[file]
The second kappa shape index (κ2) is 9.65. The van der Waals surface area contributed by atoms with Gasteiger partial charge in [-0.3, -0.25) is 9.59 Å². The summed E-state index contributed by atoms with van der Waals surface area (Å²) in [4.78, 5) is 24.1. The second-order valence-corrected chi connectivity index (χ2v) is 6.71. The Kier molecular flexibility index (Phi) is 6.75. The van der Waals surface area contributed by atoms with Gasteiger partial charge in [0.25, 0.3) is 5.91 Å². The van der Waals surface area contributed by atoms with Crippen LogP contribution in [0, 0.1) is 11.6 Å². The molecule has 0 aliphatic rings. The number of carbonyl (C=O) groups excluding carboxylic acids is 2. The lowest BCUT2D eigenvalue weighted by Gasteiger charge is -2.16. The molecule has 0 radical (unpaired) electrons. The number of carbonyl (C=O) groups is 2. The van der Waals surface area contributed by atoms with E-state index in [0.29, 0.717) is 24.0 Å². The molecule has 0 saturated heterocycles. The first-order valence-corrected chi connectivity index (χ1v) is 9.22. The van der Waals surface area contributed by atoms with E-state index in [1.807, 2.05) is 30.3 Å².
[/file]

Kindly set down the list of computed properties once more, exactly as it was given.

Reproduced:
The second kappa shape index (κ2) is 9.65. The van der Waals surface area contributed by atoms with Gasteiger partial charge in [-0.3, -0.25) is 9.59 Å². The summed E-state index contributed by atoms with van der Waals surface area (Å²) in [4.78, 5) is 24.1. The second-order valence-corrected chi connectivity index (χ2v) is 6.71. The Kier molecular flexibility index (Phi) is 6.75. The van der Waals surface area contributed by atoms with Gasteiger partial charge in [0.25, 0.3) is 5.91 Å². The van der Waals surface area contributed by atoms with Crippen LogP contribution in [0, 0.1) is 11.6 Å². The molecule has 0 aliphatic rings. The number of carbonyl (C=O) groups excluding carboxylic acids is 2. The lowest BCUT2D eigenvalue weighted by Gasteiger charge is -2.16. The molecule has 0 radical (unpaired) electrons. The number of carbonyl (C=O) groups is 2. The van der Waals surface area contributed by atoms with E-state index in [0.29, 0.717) is 24.0 Å². The molecule has 0 saturated heterocycles. The first-order valence-corrected chi connectivity index (χ1v) is 9.22. The van der Waals surface area contributed by atoms with E-state index in [1.807, 2.05) is 30.3 Å².